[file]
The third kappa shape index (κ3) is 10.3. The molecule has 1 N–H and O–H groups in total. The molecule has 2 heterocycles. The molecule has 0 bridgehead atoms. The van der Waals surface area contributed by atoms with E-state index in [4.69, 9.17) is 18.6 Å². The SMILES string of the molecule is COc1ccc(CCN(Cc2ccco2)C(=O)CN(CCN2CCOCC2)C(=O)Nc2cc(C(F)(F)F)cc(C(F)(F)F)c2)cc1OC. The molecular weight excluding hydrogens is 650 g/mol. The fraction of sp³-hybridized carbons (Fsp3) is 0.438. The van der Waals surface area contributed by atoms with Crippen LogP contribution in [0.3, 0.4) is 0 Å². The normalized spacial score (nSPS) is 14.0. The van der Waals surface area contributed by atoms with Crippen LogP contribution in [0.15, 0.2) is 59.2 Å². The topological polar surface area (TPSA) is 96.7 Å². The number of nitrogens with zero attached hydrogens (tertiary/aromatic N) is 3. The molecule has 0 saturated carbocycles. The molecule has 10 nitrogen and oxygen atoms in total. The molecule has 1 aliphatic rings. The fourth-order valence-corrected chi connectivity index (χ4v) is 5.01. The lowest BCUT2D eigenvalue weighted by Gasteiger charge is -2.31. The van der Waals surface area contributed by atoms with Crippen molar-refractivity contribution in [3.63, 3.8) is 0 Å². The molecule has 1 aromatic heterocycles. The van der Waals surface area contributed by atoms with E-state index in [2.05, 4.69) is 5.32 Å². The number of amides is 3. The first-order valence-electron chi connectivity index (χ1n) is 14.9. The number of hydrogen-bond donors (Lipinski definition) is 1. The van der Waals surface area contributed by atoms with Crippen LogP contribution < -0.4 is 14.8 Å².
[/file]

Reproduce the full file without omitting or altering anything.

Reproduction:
The third kappa shape index (κ3) is 10.3. The molecule has 1 N–H and O–H groups in total. The molecule has 2 heterocycles. The molecule has 0 bridgehead atoms. The van der Waals surface area contributed by atoms with E-state index in [4.69, 9.17) is 18.6 Å². The SMILES string of the molecule is COc1ccc(CCN(Cc2ccco2)C(=O)CN(CCN2CCOCC2)C(=O)Nc2cc(C(F)(F)F)cc(C(F)(F)F)c2)cc1OC. The molecular weight excluding hydrogens is 650 g/mol. The fraction of sp³-hybridized carbons (Fsp3) is 0.438. The van der Waals surface area contributed by atoms with Crippen LogP contribution in [0.3, 0.4) is 0 Å². The normalized spacial score (nSPS) is 14.0. The van der Waals surface area contributed by atoms with Crippen LogP contribution in [0.15, 0.2) is 59.2 Å². The topological polar surface area (TPSA) is 96.7 Å². The number of nitrogens with zero attached hydrogens (tertiary/aromatic N) is 3. The molecule has 0 saturated carbocycles. The molecule has 10 nitrogen and oxygen atoms in total. The molecule has 1 aliphatic rings. The fourth-order valence-corrected chi connectivity index (χ4v) is 5.01. The lowest BCUT2D eigenvalue weighted by Gasteiger charge is -2.31. The van der Waals surface area contributed by atoms with Crippen molar-refractivity contribution in [3.63, 3.8) is 0 Å². The molecule has 1 aromatic heterocycles. The van der Waals surface area contributed by atoms with E-state index in [2.05, 4.69) is 5.32 Å². The number of amides is 3. The first-order valence-electron chi connectivity index (χ1n) is 14.9. The number of hydrogen-bond donors (Lipinski definition) is 1. The van der Waals surface area contributed by atoms with Crippen LogP contribution < -0.4 is 14.8 Å².